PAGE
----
Network pays big money for 'Eleventh Hour'

Following a fierce bidding war, Warner Bros. has cut a massive, multimillion dollar deal with CBS for the rights to a Jerry Bruckheimer-produced adaptation of Brit thriller “Eleventh Hour.”

While exact financial details remain cloudy, multiple people familiar with the deal termed it “easily” the biggest TV deal to date this development season. In addition to agreeing to film a roughly $4 million pilot, buzz is that CBS has agreed to produce 13 episodes of the “X-Files”-like project and has agreed in advance to a pay-or-play license fee of roughly $1.75 million per episode.

All told, it’s believed the Eye could be on the hook for as much as $25 million to $30 million.

Project reunites the original “CSI” team of producer Bruckheimer and director Danny Cannon, adding in hot feature scribe Mick Davis (“The Invisible”). Bruckheimer TV and Granada Intl. Media are producing via Warner Bros. Television, with Jonathan Littman and Granada’s Robert Green joining Bruckheimer, Cannon and Jackson as exec producers.

Warner Bros. and Bruckheimer opted to give the show to CBS even though ABC entertainment prexy Steve McPherson had made an agressive bid for it. McPherson developed the original “CSI” franchise and spoke out against his own company when Disney chose to divest itself of the production. He was also a strong advocate of Bruckheimer TV chief Littman during the early part of Littman’s career.

Of course, CBS has also been good to Bruckheimer, greenlighting two “CSI” spinoffs and shows such as “Cold Case,” “Without a Trace” and “The Amazing Race.” But while the Eye has reaped significant financial benefit from Bruckheimer, McPherson has never been rewarded for his early support of the producer — leading to word around town that McPherson is understandably upset over Warner’s decision.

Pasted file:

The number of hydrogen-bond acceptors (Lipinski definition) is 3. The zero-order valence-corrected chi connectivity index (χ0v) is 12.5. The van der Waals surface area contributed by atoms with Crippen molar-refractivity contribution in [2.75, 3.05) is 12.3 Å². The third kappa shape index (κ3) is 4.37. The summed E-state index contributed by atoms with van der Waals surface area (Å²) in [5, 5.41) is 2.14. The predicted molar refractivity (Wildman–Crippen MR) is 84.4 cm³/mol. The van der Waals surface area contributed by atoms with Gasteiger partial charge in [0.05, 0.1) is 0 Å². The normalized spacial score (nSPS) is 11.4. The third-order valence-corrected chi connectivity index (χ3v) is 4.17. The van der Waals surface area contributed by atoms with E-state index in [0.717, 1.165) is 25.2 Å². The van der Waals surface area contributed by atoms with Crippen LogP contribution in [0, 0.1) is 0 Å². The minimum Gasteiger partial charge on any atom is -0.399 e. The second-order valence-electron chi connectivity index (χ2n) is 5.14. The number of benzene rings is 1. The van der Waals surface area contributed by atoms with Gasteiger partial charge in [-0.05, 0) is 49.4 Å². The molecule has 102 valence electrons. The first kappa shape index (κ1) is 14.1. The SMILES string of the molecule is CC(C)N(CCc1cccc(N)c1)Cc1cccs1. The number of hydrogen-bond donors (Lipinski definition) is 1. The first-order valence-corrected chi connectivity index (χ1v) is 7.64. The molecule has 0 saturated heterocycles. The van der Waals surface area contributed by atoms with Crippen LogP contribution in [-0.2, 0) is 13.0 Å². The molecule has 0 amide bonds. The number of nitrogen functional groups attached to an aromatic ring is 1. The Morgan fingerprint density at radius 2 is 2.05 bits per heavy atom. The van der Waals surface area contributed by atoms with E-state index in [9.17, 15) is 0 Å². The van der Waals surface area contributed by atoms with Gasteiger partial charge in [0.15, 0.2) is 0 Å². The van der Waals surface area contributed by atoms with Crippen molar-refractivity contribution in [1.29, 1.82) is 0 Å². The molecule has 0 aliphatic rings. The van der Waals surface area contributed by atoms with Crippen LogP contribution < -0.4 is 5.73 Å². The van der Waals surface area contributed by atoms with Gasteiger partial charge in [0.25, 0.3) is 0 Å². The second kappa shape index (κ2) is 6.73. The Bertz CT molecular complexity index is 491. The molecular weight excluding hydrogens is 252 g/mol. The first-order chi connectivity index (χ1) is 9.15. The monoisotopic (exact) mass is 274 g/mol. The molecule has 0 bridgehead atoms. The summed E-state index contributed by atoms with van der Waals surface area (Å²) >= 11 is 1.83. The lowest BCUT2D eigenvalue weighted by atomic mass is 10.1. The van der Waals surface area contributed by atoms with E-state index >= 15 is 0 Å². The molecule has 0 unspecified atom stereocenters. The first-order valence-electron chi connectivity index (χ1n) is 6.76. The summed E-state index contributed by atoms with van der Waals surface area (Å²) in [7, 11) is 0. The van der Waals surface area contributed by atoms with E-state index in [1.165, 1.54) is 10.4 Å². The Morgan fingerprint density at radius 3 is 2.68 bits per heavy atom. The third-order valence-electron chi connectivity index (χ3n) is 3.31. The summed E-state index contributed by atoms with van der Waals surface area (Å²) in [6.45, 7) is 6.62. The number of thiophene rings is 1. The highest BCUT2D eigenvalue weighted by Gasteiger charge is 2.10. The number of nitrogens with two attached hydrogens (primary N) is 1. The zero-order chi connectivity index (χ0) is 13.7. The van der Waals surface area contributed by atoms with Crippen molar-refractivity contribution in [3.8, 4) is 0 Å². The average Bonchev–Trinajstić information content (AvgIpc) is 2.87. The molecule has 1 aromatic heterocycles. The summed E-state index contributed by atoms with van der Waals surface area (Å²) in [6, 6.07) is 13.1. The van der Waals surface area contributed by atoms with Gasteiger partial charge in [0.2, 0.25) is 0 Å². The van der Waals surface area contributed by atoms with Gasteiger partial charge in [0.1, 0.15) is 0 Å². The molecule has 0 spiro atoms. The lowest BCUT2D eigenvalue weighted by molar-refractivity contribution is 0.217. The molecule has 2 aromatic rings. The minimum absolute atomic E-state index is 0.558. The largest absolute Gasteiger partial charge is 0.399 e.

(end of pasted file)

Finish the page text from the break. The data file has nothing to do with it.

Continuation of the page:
ABC is understood to have agreed to most of the same financial terms as CBS — including a nearly $4 million production penalty and a shortened 4 ½ year deal. Whether ABC was also willing to commit to a pay-or-play series production charge of 13 license fees is unclear, though insiders believe the production commitment was what tipped the deal in CBS’ favor.

However, some industry insiders argue that the Eye’s production commitment will be meaningless if the net doesn’t like the pilot. That’s because CBS could tell Warner Bros. it will produce the show, but either bury it on its sked or not air it at all — leaving the studio on the hook for a hefty production deficit.

Others, however, note that Bruckheimer’s strong international appeal would let WBTV recoup its investment overseas if CBS tried to tank the project here. Eye made another deal for a Bruckheimer project about international treasure hunters earlier this summer.

An Eye rep wouldn’t even acknowledge it’s in business with Bruckheimer and Granada. “CBS neither confirms nor denies this deal,” a spokesman said.

“Eleventh Hour” aired as a four-part miniseries in Blighty last year, with Patrick Stewart starring. Thesp played Professor Alan Hood, who’s called in by the government to investigate mysterious cases that involve matters of science — from cloning to global warming. U.S. adaptation is said to have a tone similar to “The X-Files.”

Warner Bros. won the rights to “Eleventh Hour” after an arduous four-month negotiation with Granada, a person familiar with the pact said.

ICM and CAA negotiated the deal for “Eleventh Hour,” while Julie Meldal-Johnsen of Granada negotiated the deal on the producer’s behalf.

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